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The stupefying, sparkly ever-so mesmerizing diamond is the most sought-after gemstone in the world and rightly so.
It is not just blindingly beautiful but also incredibly sturdy while being among the rarest gems buried deep under the Earth, so it’s only natural that people gravitate toward this earthy marvel.
Those that are moderately educated about these precious stones know about the 4-Cs of diamonds, but despite being so popular, not much is known about their history, myths and legends. If you randomly asked a person to give you facts on the gemstone, they’d most likely just tell you that it’s an exquisite stone worth millions. While there is much truth to that statement, there is a lot that is not being said.
Yes, diamonds are exotic and unquestionably treasurable, but it is also the lord of myths that add so much more to its uniqueness. But that’s not all; there are also several structural facets of diamonds that remain unknown to many. We believe that not knowing the many cultural and compositional facts regarding this dazzling mineral is a disservice to it, and we seek to right this wrong. So, here are the top twelve most unusual facts about diamonds.
Among the most ancient and widespread folklore about diamonds is the Roman belief that diamonds were the tears of gods.
Perhaps the heavenly beauty of the diamond seemed too delicate to be terrestrial for the Romans, so they deemed it divine.
Diamonds and Love
The ancient Romans believed that the cupid’s arrow was tipped with diamonds. This myth is considered as the oldest connection ever made between love and diamonds. Clearly, Romans were in love with this royally precious stone!
The Most Valuable Item
When we said, Romans were in love with diamonds (to be fair, who isn’t?), we meant head-over-heels irreversibly, deeply in love! Because they believed that the diamond was the most valuable thing on the planet. The famous Roman naturalist, Pliny said, “Diamond is the most valuable, not only of precious stones but of all things in this world.”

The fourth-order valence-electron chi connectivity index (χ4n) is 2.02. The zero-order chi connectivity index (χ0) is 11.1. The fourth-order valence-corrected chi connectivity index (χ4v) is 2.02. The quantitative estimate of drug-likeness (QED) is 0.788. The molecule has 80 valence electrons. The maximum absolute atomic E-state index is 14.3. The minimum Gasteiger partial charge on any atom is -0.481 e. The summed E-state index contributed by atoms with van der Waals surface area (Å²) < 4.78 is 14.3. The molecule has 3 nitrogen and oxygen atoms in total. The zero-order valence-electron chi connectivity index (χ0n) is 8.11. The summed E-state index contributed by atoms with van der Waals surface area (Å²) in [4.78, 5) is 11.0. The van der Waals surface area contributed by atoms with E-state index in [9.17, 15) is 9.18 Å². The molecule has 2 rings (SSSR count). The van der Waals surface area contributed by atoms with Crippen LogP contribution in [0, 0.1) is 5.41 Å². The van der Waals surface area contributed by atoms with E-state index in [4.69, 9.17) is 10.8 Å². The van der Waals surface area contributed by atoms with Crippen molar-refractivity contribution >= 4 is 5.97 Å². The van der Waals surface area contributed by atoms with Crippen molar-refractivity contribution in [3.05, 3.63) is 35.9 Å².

Everyone knows that diamonds are exceptionally sturdy, but what they don’t know is that the Herkimer Diamond is a direct representation of this very fact. The name ‘Diamond’ is believed to be derived from the Greek word Adamas (it is also what the Greeks called diamonds) which means indestructible or invincible.
Moreover, it is believed that diamonds are supposedly the hardest substance in the world.
Composition and Sturdiness of Diamonds
Diamonds are generally made of only carbon molecules linked together in tetrahedral bonds. It is possibly why they are super stout and almost impossible to crack. In addition to giving a diamond its solid built, the carbon molecules keep it transparent. However, sometimes a specimen can have tints of other shades such as blue or yellow when there’s an inclusion. It doesn’t happen often, but when nitrogen or boron particles end up in the composition of a diamond stone, it turns a little yellow or blue.
Eons Aged Old
Diamonds are not only the rarest and sturdiest; they are also one of the oldest gemstones that take millions of years to form under the Earth. In some cases, a diamond can be up to three million years old.